Intended for healthcare professionals

Analysis And Comment Information technology

Keeping the NHS electronic spine on track

BMJ 2006; 332 doi: (Published 16 March 2006) Cite this as: BMJ 2006;332:656
  1. Michael Cross, freelance journalist (
  1. 1 PO Box 40073, London N6 5ZJ

    The NHS's “digital nervous system” is going through a jittery phase. Its next test will be its acceptance by the public

    This summer every household in England should receive a leaflet explaining the NHS's plan to make their health records accessible electronically. The new care records service will enable the computerised booking of appointments (based on patients' choice), electronic prescribing, the automatic transfer of complete records between general practitioners when a patient moves, as well as providing instant medical data when needed for emergency care.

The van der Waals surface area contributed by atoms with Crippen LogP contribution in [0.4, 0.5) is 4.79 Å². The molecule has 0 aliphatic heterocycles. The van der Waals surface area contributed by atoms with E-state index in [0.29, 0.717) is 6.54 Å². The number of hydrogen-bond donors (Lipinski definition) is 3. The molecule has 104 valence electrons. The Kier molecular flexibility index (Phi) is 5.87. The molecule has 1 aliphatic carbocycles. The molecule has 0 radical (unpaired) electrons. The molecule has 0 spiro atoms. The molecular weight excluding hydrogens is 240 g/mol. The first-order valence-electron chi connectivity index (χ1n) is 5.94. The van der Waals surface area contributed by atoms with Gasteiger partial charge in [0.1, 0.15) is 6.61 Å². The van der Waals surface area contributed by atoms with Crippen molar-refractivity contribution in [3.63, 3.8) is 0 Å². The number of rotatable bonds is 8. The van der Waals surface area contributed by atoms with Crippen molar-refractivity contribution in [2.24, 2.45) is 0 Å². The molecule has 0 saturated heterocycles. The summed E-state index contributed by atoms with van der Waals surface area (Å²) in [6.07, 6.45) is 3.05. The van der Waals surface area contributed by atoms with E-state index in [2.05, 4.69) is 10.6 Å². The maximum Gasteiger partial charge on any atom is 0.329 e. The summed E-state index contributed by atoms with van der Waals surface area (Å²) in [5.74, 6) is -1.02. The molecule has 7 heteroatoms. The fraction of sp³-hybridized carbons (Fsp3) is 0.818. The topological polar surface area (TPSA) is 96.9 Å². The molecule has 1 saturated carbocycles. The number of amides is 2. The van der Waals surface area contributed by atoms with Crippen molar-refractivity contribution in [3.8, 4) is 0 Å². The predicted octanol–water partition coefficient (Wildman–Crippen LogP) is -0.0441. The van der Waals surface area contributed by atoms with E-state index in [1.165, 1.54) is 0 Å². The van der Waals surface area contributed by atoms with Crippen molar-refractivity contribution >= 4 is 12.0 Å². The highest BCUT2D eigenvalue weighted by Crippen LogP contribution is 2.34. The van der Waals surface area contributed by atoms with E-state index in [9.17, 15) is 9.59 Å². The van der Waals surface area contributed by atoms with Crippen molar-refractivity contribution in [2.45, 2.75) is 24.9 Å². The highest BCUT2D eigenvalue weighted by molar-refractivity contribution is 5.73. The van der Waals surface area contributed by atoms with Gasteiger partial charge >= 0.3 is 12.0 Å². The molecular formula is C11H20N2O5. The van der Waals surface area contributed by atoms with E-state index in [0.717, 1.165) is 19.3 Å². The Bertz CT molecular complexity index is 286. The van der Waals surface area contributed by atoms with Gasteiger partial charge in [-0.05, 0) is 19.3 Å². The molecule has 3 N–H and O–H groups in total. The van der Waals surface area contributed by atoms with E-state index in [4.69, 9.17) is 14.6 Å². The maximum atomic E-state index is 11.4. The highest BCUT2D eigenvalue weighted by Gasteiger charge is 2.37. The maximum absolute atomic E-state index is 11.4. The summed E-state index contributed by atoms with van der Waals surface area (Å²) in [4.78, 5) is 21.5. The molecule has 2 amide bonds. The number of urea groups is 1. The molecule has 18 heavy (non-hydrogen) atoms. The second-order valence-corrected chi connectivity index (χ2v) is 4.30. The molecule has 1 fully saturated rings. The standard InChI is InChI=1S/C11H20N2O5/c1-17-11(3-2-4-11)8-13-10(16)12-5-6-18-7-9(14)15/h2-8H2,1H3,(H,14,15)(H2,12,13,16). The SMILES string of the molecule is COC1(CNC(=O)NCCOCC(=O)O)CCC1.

Looking further ahead, the records service will create a new medical evidence base, consisting of accurate data about consistently identified individual patients, collected across health and social care. Among the users of this resource will be patients themselves, who will be able to view their records over the internet. In short, the care records service will transform the purpose of the medical record from a record of information generated by health professionals primarily for their own reference1 into a shared resource produced and used by all concerned with the process of care.


    Opinion polls suggest that most medical professionals support the goal of an electronic record but have concerns about the NHS in England's strategy for building it.2 Many concerns arise from the national scale and mandatory nature of the national programme. This year the programme, run by a Department of Health agency called NHS Connecting for Health through private contractors, begins its main deployment phase.

    The government says that the care records service will be fully installed in the NHS by 2007, with health and social care information systems integrated by 2010. Liam Byrne, parliamentary under secretary of state for care services, spoke last month of “commendable progress” towards this aim.3 Achievements include the installation of a new broadband computer network, …

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